If you want to understand what went wrong with UK midwifery, read what midwives have written

Ideas have consequences.

Bad ideas about childbirth have deadly consequences.

If you want to understand what went wrong with UK midwifery, read what midwives have written and said:

1. Royal College of Midwives (2006):

“Louise Silverton, the RCM’s deputy general secretary, said it was the responsibility of midwives to encourage women to have a more natural birth.

“Epidurals provide effective pain relief but, where there is no clinical indication that they are necessary, they can significantly raise the likelihood of other interventions such as instrumental deliveries or Caesarean sections occurring,” she said.

“The United Kingdom already has an extremely high Caesarean rate and, as the acknowledged experts in normal pregnancy, labour and birth, we midwives need to debate ways in which we might help to bring this rate down.””

2. Royal College of Midwives 2007/2008:

“Care based on robust evidence probably has the highest profile it has ever had within midwifery. However, if policies, protocols, guidelines and pathways of care are too rigid and are unable to be applied flexibly, then there is a risk that midwives are unable to feel empowered to practice the art of midwifery. They need to use the intuition that experience and knowledge brings, to sense when a problem may or may not be occurring.”

3. Including the nonrational is sensible midwifery (2008)

“ We expose the limitations of pure rationality in the context of childbirth and use the concept of safety to exemplify the limitations that pure rationality imposes. The paper draws on philosophical and spiritual theory to present an analysis of ideas about mind, body, soul and spirit… This revised conceptualisation provides a theoretical basis that allows for and promotes more possibilities and thus more holistic ways of knowing in midwifery.”

4. Including the nonrational is sensible midwifery (2008):

“For example, when a woman and midwife have agreed to use expectant management of third stage, but bleeding begins unexpectedly, the expert midwife will respond with either or both rational and nonrational ways of thinking. Depending upon all the particularities of the situation the midwife may focus on supporting love between the woman and her baby; she may call the woman back to her body; and/or she may change to active management of third stage.”

5. Normal Childbirth: Evidence and Debate by Soo Downe (2008):

“The implication of the new subatomic physics was that certainty was replaced by probability, or the notion of tendencies rather than absolutes: ‘we can never predict an atomic event with certainty; we can only predict the likelihood of its happening’… This directly contradicts the mechanistic model we explored above, and it implies that a subject such as normal birth needs to be looked at as a whole rather than its parts…”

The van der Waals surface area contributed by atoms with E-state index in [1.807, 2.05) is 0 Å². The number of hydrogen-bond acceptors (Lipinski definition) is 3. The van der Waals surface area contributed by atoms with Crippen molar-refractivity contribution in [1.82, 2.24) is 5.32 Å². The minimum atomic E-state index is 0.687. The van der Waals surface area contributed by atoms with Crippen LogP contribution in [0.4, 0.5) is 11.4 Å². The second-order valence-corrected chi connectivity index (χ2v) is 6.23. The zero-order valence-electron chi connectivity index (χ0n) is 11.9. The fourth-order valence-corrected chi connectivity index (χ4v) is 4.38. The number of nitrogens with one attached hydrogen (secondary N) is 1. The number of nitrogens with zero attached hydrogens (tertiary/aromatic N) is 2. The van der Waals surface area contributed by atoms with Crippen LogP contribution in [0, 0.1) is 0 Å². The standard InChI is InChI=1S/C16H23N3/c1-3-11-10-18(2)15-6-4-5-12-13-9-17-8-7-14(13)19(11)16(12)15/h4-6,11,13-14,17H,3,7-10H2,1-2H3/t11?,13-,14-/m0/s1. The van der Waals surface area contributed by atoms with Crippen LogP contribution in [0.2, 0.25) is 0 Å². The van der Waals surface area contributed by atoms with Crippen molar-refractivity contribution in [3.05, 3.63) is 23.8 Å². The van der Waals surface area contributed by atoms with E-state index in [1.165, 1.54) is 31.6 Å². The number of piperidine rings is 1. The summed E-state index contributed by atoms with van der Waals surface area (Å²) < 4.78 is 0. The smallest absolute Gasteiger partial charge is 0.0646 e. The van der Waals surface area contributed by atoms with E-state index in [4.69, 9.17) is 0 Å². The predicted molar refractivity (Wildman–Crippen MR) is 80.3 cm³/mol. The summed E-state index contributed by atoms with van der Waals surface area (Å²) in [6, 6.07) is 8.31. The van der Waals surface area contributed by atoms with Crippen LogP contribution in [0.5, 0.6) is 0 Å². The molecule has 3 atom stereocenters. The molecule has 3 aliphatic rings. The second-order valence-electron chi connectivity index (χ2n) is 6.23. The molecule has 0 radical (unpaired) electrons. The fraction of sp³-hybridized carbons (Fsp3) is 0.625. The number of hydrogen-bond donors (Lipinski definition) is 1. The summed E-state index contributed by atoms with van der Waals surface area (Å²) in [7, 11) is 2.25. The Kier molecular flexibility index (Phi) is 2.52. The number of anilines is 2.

6. Promoting Normal Birth – Research, Reflections and Guidelines (2011)

“ You may have wondered, on first seeing this book, why the title includes the word ‘promoting.’ Why should normal birth be promoted particularly? The answer is simple. Other forms of birth — those involving plenty of interventions, especially cesareans — get plenty of promotion, simply because they may appear to be the easiest option for caregivers or the least frightening ones for pregnant women…”

7. Critical realism: an important theoretical perspective for midwifery research (2014)

“The methods utilised in these studies [of dystocia] have been randomised controlled trials … [which] promises certainty in addressing the condition, based as they are on a positivist epistemology (knowledge that is always true and generalisable) … However, the incidence of dystocia and its negative consequences for women continues to rise. If researchers had grasped the limitations of their research methods by critiquing their ontological and epistemological underpinning, they might have asked different questions about the aetiology of dystocia, researched different interventions to manage it and ultimately had a greater impact on women’s outcomes and experience.”

8. Royal College of Midwives (2015):

“This is part of the intent of the RCM Better Births Initiative, which has three themes, including: The promotion of normal births for majority of the women and normalisation for all women”

9. Cathy Warwick, Royal College of Midwives (2017):

“If women and babies are to be kept safe it is important that their birth, whether straightforward or complex, is kept as normal – or physiological or straightforward or optimal – as possible.”

10. Advocating for evidence in birth: Proving cause, effecting outcomes, and the case for ‘curers’ (2019):

“…[W]hat if evidentiary practice were expanded to include the non-rational? Stengers also has a category into which midwives who do not seek belonging via rationality might fall, a third category of ‘curers’ who ‘are not haunted by the idea of being able to disqualify others, but rather who have cultivated an “influencing practice”’ Such curers are not concerned with being rational … much less with proving (as a doctor-scientist is)…”

Over and over again the UK midwives trumpet the same extremist thinking and than are shocked to find that babies and mothers suffer the same deadly results.
It’s time to end — once and for all — midwifery allegiance to the cult of normal birth.